But there is one major disadvantage you have to take care of: meshes are limited to dimensions of +/- 255.99 units on each axis. But this should be no problem, since objects bigger than that would defy the whole purpose of the streaming engine, and should never be used.

Face Groups

Faces in large col 2/3 meshes (more than 80 faces) are grouped by location, and get a bounding box. This way collision checks can be limited to a special area of interest, to speed them up significantly.

Some statistics: There is an minimum average of 13.8 faces per group, maximum is 50[1]. On average there are 31.75 faces per group.

^ In the grouping algorithm, a face count of > 50 is the criterion to split a group.

Shadow Mesh

The so-called "shadow mesh" introduced with version 3 is used to cast real-time shadows in GTA SA. Again, to save cpu time these are reduced to significant parts of the object, like bridges on map parts. Very important is that they always have to be closed! If there are holes in your mesh, you will get odd projection errors, with shadow triangles floating around.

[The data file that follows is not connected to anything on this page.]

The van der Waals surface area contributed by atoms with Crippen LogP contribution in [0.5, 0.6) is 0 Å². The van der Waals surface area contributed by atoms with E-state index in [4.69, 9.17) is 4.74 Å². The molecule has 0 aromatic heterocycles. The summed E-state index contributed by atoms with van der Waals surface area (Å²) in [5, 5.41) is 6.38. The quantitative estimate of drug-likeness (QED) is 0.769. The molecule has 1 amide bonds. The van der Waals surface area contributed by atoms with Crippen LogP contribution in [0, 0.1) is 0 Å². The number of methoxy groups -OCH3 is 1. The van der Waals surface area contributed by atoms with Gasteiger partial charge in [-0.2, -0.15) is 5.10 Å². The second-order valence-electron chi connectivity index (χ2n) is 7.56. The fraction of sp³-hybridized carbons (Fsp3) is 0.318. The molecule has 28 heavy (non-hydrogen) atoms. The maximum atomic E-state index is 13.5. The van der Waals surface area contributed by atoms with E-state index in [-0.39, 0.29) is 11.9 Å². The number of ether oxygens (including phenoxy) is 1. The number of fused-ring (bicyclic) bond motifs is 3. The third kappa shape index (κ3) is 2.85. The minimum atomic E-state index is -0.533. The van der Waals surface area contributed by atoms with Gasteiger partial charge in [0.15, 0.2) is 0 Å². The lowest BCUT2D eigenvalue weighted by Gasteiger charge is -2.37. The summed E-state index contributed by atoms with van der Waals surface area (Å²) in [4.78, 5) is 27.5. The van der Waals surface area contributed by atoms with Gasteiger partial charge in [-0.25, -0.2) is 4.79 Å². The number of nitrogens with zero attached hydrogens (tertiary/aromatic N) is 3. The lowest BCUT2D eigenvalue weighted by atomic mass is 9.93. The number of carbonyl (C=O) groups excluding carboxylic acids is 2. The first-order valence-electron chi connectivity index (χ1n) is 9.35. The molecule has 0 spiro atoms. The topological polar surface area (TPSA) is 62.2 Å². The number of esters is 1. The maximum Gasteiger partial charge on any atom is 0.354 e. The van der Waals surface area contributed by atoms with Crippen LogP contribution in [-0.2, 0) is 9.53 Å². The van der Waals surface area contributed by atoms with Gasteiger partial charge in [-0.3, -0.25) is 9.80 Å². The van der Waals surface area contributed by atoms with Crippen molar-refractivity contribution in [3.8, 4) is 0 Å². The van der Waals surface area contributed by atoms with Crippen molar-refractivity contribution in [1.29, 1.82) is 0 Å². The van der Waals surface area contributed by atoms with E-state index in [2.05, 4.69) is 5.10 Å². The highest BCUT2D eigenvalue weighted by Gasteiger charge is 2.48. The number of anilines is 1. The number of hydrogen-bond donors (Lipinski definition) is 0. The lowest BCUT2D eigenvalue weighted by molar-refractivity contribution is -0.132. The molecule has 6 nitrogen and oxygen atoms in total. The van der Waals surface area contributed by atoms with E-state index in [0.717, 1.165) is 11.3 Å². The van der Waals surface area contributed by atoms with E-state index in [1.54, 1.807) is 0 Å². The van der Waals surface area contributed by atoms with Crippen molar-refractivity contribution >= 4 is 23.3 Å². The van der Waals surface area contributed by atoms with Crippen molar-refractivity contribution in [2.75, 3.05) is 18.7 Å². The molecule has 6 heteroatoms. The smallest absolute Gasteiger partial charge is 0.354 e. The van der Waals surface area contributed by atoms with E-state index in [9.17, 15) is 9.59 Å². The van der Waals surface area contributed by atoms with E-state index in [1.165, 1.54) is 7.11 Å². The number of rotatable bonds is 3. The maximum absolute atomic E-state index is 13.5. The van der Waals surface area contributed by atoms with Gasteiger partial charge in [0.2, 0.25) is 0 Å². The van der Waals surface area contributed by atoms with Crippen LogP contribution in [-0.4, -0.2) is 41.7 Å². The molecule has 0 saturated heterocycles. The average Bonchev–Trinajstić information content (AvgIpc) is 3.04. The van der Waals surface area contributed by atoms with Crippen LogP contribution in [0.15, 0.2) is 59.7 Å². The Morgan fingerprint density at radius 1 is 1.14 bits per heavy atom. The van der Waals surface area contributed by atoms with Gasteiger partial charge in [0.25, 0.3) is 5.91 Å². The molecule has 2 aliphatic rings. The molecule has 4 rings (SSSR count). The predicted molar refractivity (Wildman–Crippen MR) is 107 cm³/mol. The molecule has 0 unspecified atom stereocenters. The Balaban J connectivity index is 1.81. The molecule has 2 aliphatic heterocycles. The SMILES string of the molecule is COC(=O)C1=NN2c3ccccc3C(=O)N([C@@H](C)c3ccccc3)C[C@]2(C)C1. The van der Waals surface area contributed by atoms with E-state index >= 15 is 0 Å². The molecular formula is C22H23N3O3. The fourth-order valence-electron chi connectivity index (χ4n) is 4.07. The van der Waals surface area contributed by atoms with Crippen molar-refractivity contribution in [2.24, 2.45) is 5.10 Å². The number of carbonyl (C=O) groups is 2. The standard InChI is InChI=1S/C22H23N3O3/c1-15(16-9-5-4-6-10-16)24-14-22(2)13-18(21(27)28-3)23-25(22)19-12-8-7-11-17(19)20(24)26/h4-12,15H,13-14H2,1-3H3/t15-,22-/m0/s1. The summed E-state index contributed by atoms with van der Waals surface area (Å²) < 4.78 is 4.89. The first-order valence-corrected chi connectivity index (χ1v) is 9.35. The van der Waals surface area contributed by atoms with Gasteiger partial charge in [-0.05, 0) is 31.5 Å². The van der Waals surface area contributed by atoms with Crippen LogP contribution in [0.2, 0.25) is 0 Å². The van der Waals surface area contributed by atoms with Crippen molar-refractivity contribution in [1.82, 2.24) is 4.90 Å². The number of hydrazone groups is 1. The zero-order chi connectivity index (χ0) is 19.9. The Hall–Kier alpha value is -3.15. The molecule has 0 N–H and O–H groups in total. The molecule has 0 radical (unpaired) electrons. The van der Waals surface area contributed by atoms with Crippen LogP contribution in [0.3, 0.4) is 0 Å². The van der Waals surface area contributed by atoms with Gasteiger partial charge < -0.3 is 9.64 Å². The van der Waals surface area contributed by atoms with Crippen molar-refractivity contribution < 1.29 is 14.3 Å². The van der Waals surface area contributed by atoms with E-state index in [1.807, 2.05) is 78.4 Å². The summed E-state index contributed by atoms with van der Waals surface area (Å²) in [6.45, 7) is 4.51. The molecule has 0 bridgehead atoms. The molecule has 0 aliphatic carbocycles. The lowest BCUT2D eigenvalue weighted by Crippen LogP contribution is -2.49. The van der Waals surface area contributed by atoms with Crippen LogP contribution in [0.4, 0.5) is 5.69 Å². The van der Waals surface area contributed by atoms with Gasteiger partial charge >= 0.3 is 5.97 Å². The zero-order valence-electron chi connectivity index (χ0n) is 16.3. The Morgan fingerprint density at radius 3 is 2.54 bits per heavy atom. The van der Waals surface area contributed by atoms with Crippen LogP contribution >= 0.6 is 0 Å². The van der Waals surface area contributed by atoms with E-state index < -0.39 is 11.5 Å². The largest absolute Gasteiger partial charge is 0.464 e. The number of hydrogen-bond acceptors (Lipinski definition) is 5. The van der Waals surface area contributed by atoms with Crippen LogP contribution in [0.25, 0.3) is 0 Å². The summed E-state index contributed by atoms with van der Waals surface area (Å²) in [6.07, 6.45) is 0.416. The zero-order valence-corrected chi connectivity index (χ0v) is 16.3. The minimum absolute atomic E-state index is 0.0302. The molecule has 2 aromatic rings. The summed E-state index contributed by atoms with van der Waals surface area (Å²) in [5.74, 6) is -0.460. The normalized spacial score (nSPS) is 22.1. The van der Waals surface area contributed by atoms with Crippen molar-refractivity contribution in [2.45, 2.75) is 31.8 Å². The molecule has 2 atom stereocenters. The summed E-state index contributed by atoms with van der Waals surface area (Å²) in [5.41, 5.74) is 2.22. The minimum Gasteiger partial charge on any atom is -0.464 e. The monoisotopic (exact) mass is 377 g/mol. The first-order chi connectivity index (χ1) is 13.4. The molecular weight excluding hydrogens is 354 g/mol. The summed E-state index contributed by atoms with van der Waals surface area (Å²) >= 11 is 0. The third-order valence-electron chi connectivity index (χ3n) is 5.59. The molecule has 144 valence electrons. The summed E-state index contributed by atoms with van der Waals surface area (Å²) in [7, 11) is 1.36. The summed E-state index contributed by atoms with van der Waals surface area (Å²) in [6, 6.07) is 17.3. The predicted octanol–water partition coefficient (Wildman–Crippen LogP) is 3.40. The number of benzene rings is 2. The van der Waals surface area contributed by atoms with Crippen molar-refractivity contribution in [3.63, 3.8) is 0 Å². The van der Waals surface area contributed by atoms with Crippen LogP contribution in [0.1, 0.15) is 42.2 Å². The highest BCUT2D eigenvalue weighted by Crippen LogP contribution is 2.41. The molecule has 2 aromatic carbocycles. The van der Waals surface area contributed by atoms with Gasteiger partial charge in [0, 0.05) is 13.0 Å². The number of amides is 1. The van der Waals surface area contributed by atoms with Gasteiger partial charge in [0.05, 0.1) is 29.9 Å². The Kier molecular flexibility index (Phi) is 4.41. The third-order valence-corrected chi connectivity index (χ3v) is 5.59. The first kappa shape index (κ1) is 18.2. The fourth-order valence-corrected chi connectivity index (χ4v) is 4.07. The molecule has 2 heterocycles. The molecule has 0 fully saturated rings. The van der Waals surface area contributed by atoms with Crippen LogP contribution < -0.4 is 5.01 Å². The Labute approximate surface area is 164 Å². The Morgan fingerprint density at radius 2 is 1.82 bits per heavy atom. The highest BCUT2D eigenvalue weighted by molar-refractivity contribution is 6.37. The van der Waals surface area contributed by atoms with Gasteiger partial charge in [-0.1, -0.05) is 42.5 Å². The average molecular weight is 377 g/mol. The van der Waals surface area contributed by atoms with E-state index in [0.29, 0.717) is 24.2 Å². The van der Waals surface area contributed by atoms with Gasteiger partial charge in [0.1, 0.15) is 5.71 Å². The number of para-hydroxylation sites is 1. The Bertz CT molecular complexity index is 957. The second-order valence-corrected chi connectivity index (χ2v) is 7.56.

SFX

Interacting with different materials can produce different sound effects. The association between SFX and material are all hardcoded.

GTA III

Value Material Gun shell drop[1] Footstep[2] Vehicle skidding[3]
0 167 32-36 19
1 167 32-36 19
2 grass 168 37-41 158
3 dirt 168 42-46 20
4 dirt 168 42-46 20
5 167 32-36 19
6 metal 167 52-56 19
7 167 32-36 19
8 168 32-36 19
9 metal 167 52-56 19
10 metal 167 52-56 19
11 metal 167 52-56 19
12 metal 167 52-56 19
13 metal 167 52-56 19
14 metal 167 52-56 19
15 metal 167 52-56 19
16 metal 167 52-56 19
17 168 32-36 19
18 sand 168 61-64 20
19 water none 57-60 20
20 wood 167 47-51 19
21 wood 167 47-51 19
22 wood 167 47-51 19
23 168 32-36 19
24 167 32-36 19
25 hedge 168 131-135 158
26 stone 167 32-36 19
27 metal 167 52-56 19
28 metal 167 52-56 19

For III v1.0:

  1. ^ Array starts at 0x609274.
  2. ^ Array starts at 0x6077EC.
  3. ^ Array starts at 0x607428.

Vice City

Value Material Gun shell drop[4] Footstep[5] Vehicle skidding[6]
0 156 42-46 25
1 156 42-46 25
2 grass 157 496-500 154
3 dirt 157 501-505 26
4 dirt 157 501-505 26
5 156 42-46 25
6 metal 156 511-515 25
7 156 42-46 25
8 157 42-46 25
9 metal door 156 511-515 25
10 metal 156 511-515 25
11 metal 156 511-515 25
12 metal 156 511-515 25
13 metal 156 511-515 25
14 metal 156 511-515 25
15 metal 156 511-515 25
16 metal fence 156 511-515 25
17 157 42-46 25
18 sand 157 520-523 26
19 water none 516 26
20 wood 156 506-510 25
21 wood box 156 506-510 25
22 wood 156 506-510 25
23 157 42-46 25
24 156 42-46 25
25 hedge 157 127-131 154
26 stone 156 42-46 25
27 metal 156 511-515 25